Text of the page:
People sometimes don’t realize how the things they say can hurt someone. I felt as if there was something wrong with me because of my obsessive thoughts about my body, my weight and my physical features.

I just wanted to feel “normal,” and feel good about myself. When I started grade eight that September, I slowly stopped eating—I used to skip breakfast and lunch. At night, I would only eat a small snack, like an apple or yogurt, just so that my stomach would not growl all night.

I used to admire the models in magazines, and I wanted more than anything to look like them. I wanted to be skinny—I equated that to being pretty.

I also equated skinniness to being healthy. But at 15, my family doctor told me my skinniness was far from healthy. At 5’2, I weighed only 90 pounds. “You need to start eating or else you’ll die,” he told me. That was my wake-up call. He made me keep a food journal to keep track of my eating habits, and to make sure I was eating.

He also advised my mom to watch me, to make sure I was eating three meals a day. At that time, I was getting bullied at school. People would say I was too skinny and ugly. Those were the darkest days of my life. I felt frustrated when my mom started supervising me. However, even though she had never given me emotional support, I knew this was her way of showing she cared about me. My brother used to call me names because I was skinny. My second sister was actively supporting my recovery, though.

The second wake-up call was when my eldest sister cried. “You are malnourished, I can tell just by looking at you,” she said. At that point, somewhere deep down, I knew I wanted to get better. I wanted to be in good health.

At 16, after over a year of following a strict food regimen, I attained a healthy body weight. I was eating healthy and exercising, so not only was I in my healthy weight range, but I was also getting fit. During my recovery, I started swimming. It was very therapeutic for me, a kind of escape.

I was proud of myself: I was eating well, exercising and overcoming the things that had been tearing me down. At first, it was hard to not hate my own body. After every meal, I felt fat. But when I started gaining a healthier weight, I looked at myself in the mirror, in a swimsuit, and I felt beautiful.

If there is one thing I’ve learned about my experience, it would be that life is short—it’s better to live a long healthy life than die young because of anorexia. You should never feel ashamed of your body. You are beautiful. Health is beautiful. Happiness is beautiful. Always remember that you are not alone and that you are worthy.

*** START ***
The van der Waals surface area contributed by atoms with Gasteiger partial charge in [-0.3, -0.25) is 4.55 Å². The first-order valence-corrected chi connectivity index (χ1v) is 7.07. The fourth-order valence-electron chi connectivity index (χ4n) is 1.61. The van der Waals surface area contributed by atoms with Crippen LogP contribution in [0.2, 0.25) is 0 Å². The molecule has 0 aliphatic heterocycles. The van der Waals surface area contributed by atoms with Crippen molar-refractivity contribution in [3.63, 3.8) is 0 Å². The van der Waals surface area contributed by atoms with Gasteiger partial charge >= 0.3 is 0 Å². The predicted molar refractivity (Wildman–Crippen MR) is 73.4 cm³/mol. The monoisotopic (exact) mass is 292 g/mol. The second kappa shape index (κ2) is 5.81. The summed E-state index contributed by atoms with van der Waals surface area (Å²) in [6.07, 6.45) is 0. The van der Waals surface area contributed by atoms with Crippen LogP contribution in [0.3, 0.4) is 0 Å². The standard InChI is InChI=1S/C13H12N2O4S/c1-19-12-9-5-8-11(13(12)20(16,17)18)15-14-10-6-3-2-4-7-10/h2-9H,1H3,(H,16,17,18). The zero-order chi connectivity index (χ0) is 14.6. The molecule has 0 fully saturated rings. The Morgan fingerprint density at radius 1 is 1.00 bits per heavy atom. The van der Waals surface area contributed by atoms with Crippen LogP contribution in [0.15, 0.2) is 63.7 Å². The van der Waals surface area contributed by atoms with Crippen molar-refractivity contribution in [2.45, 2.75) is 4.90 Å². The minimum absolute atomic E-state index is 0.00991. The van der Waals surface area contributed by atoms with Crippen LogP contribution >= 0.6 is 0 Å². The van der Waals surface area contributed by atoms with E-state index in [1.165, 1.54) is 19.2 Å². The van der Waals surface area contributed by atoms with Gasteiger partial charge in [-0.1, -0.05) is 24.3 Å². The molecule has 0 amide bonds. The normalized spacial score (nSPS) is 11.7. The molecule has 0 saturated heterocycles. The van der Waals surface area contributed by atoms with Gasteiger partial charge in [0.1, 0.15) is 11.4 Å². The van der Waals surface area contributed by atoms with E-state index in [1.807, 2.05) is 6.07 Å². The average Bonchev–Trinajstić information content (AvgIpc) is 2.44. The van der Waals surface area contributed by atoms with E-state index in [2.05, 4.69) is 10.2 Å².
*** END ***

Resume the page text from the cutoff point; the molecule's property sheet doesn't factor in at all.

If you are feeling down about your self-image, or experiencing obsessive thoughts about your weight, body or food, please speak up or call for help.

Graphic by Thom Bell

Student Life

A Concordia service to help you talk it out

Concordia launches a new emotional health coaching service for students

Concordia’s Counselling and Psychological Services office launched a new emotional health coaching service for Concordia students dealing with emotional turmoil.

SOS for Your Emotional Health is a series of six weekly private group sessions taking place from Sept. 19 to Oct. 31.  The series’ goal is to help students with stress management, anxiety and depression, and dealing with other difficult emotions.

“We live in a very anxious world,” counsellor Eric Widdicombe told The Concordian.  Widdicombe runs the program with colleague and fellow psychologist, Jewel Perlin. “People have a hard time being able to self-soothe and self-regulate, and they’re looking for ways to do that,” Widdicombe said.

Each seminar aims to teach the group a new skill set related to dealing with mental health.  In a recent session, the facilitators presented the topic of mindfulness, which is defined as a firm grounding in the present, in current feelings and sensations, rather than a preoccupation with the past or future.  At the session, “the participants had to eat chocolate slowly and mindfully, to taste it as if for the first time,” said Widdicombe.  This exercise emphasizes staying centered, and focused on the present.  Previous seminar topics included emotional regulation and stress tolerance.

“I realized I was depressed when it occurred to me that my behaviour was changing, and that the changes had a negative impact on those around me,” one anonymous seminar participant told The Concordian. “I heard about [the group] from the counsellor I was meeting with through the counselling services.”  The participant said the group’s dynamic was welcoming and encouraging.  “I find we all get along very well and there’s a lot of respect for boundaries, so if someone is having a bad week or doesn’t want to engage in friendly banter, nobody pushes them … Overall, I feel better. I feel that I’m more able to take charge of situations that would previously have overwhelmed me and left me feeling hopeless,” they said.

This program is an addition to the resources already offered by Concordia’s Counselling and Psychological Services. The triage system offers drop-in and by-appointment evaluations, that determine which students can begin regular sessions with a counsellor. Other services include support groups for shyness, mindfulness and even perfectionism.

“Across universities, there’s a trend that more and more students are presented with more difficult problems,” said Widdicombe. “So there’s a lot more students and the ones that are [distressed] have more severe mental health problems or challenges.” He cited the expanding role of technology in recent years as a major factor in emotional distress.